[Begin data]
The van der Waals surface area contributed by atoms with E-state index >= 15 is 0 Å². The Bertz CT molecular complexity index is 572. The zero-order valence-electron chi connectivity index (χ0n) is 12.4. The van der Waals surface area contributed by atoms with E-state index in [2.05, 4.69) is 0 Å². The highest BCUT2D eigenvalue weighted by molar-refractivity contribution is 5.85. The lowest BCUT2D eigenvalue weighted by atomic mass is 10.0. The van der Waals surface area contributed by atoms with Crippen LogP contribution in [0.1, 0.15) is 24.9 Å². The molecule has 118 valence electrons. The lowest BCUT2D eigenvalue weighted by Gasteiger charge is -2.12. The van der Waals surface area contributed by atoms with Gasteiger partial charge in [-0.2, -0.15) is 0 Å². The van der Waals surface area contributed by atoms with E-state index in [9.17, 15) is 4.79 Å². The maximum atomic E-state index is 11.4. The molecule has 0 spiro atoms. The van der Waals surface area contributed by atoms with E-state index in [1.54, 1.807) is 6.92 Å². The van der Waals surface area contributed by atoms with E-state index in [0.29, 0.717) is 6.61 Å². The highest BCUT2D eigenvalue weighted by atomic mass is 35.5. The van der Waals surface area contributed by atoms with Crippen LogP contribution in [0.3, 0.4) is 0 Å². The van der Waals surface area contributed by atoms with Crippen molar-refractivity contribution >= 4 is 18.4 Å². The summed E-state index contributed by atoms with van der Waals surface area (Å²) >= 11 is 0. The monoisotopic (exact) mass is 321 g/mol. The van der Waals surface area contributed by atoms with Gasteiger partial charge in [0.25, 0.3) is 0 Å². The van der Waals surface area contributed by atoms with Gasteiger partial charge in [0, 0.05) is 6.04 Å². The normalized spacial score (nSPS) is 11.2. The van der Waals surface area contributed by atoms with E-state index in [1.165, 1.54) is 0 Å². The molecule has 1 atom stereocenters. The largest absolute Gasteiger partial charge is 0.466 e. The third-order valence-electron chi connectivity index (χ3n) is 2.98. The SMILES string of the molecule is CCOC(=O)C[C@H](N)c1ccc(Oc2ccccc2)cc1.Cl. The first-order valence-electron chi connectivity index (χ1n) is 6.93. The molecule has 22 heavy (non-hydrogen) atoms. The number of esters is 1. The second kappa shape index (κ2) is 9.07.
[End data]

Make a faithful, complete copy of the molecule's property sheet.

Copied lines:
The van der Waals surface area contributed by atoms with E-state index >= 15 is 0 Å². The Bertz CT molecular complexity index is 572. The zero-order valence-electron chi connectivity index (χ0n) is 12.4. The van der Waals surface area contributed by atoms with E-state index in [2.05, 4.69) is 0 Å². The highest BCUT2D eigenvalue weighted by molar-refractivity contribution is 5.85. The lowest BCUT2D eigenvalue weighted by atomic mass is 10.0. The van der Waals surface area contributed by atoms with Crippen LogP contribution in [0.1, 0.15) is 24.9 Å². The molecule has 118 valence electrons. The lowest BCUT2D eigenvalue weighted by Gasteiger charge is -2.12. The van der Waals surface area contributed by atoms with Gasteiger partial charge in [-0.2, -0.15) is 0 Å². The van der Waals surface area contributed by atoms with E-state index in [9.17, 15) is 4.79 Å². The maximum atomic E-state index is 11.4. The molecule has 0 spiro atoms. The van der Waals surface area contributed by atoms with E-state index in [1.54, 1.807) is 6.92 Å². The van der Waals surface area contributed by atoms with E-state index in [0.29, 0.717) is 6.61 Å². The highest BCUT2D eigenvalue weighted by atomic mass is 35.5. The van der Waals surface area contributed by atoms with Crippen LogP contribution in [0.3, 0.4) is 0 Å². The van der Waals surface area contributed by atoms with Crippen molar-refractivity contribution >= 4 is 18.4 Å². The summed E-state index contributed by atoms with van der Waals surface area (Å²) >= 11 is 0. The monoisotopic (exact) mass is 321 g/mol. The van der Waals surface area contributed by atoms with Gasteiger partial charge in [0.25, 0.3) is 0 Å². The van der Waals surface area contributed by atoms with Gasteiger partial charge in [0, 0.05) is 6.04 Å². The normalized spacial score (nSPS) is 11.2. The van der Waals surface area contributed by atoms with E-state index in [1.165, 1.54) is 0 Å². The molecule has 1 atom stereocenters. The largest absolute Gasteiger partial charge is 0.466 e. The third-order valence-electron chi connectivity index (χ3n) is 2.98. The SMILES string of the molecule is CCOC(=O)C[C@H](N)c1ccc(Oc2ccccc2)cc1.Cl. The first-order valence-electron chi connectivity index (χ1n) is 6.93. The molecule has 22 heavy (non-hydrogen) atoms. The number of esters is 1. The second kappa shape index (κ2) is 9.07.